Monday, 24 September 2018 09:41

Experienced farmers inspire winner on health and safety

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Patrick Crawshaw will take learnings with him on health and safety to the his farm. Patrick Crawshaw will take learnings with him on health and safety to the his farm.

2018 East Coast Young Farmer of the Year Patrick Crawshaw learned early in his career from ‘early-adopting’ farmers how to identify and manage risk.

Now he’s putting that knowledge into practice on the farm he and wife Isabelle have bought at Patoka, Hawke’s Bay. 

Crawshaw (24), who also won the Agmardt Agri-business Challenge and FMG People’s Choice awards at the national Young Farmer of the Year finals, grew up on his family’s Angus stud, near Gisborne. 

He gained a Bachelor of Commerce (Agriculture) from Lincoln University and then spent two years at the Pukemiro Station cadet farm at Dannevirke, then a year with Foley Farming Enterprises, Central Hawkes Bay.

“Growing up, mum and dad were always careful about health and safety and so were the people who worked at the farm: they were strong on always wearing helmets on motorbikes, but back then they didn’t have the formal processes they do today. 

“I learned about liability and risk as part of my studies, but when I started doing work experience and was placed with progressive farmers – early adopter types –  I got my first insights into the practical application of that.”

At Pukemiro Station, where he began as a junior shepherd, progressing to become a block manager, Crawshaw again found a focus on health and safety leadership and a passion for showing young farmers “what good looks like”.

“We’d meet at the workshop every morning where we discussed the plans for the day and how to approach jobs safely. For instance, if it looked as though rain was near, we’d talk about how the ground might get greasy, and what would be the best vehicles to use. The ongoing message was, ‘if you aren’t confident something’s safe, seek advice from a manager’.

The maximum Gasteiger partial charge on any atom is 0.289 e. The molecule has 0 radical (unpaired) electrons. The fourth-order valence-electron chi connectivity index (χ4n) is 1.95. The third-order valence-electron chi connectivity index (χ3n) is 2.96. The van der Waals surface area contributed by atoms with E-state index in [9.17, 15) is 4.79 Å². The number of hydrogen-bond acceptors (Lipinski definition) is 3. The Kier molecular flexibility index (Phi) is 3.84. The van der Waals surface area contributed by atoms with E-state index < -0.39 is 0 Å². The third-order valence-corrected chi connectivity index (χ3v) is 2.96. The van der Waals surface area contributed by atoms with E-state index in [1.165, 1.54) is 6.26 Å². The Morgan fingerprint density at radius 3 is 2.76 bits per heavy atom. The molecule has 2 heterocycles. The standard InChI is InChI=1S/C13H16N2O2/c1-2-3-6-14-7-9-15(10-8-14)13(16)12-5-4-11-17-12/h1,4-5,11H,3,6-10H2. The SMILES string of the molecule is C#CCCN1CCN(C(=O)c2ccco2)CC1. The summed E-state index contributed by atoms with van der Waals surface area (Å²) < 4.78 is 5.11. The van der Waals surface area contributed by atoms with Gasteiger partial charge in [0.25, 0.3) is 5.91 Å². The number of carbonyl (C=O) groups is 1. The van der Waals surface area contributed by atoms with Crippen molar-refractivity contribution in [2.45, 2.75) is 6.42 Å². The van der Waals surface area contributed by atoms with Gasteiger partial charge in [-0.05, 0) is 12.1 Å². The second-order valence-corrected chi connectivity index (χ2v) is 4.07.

“We’d talk about anything that had happened; like if rain had washed out a new tomo near a track, we’d discuss whether to close the track or fence the tomo off.

“We also had more formal monthly meetings where health and safety was discussed. Topics included anything that had happened to create risk and how we were managing that. It led to an open culture of health and safety; it was business as usual and that got the ball rolling.”

At Foley Farming Enterprises, which finishes 35,000 lambs each year on 650ha, a big health and safety challenge was the wide geographical spread of four finishing platforms and a breeding block.

“Foley Farming have regular communication in a very similar way to Pukemiro,” Crawshaw says. “We plan the work, raise any issues and get the right processes in place.

“The biggest challenge is the geographical spread, but there’s a young team and everyone was keen to get involved with health and safety planning. 

“We found WhatsApp was a good tool to stay connected and monitor activities. We set up a team group on the app and had a live team commentary going constantly, so we always knew where everyone was and what they were doing.”

Not surprisingly, risk identification and management was a key priority as Patrick and Isabelle prepared to move onto their 285ha sheep and cattle farm in late August 2018.

“The risk identification and risk management plan is a work in progress, which I’ll be able to complete once we get onto the farm,” Crawshaw says. 

“It will just be the two of us working there, so that will involve a lot of working on our own and using contractors, both of which carry their own risks.

“We are going to be carrying emergency locator beacons and I’m putting processes in place for contractors. I’ll be using the Zero Harm Farm app, which makes it easy to set up sound, robust health and safety, hazard identification processes and contractor and visitor inductions.

“It’s straightforward and it’s good to have everything documented; that way, when contractors are coming on farm, you can simply go over what they will be doing with them and point out anything they might encounter on the farm.” 

 

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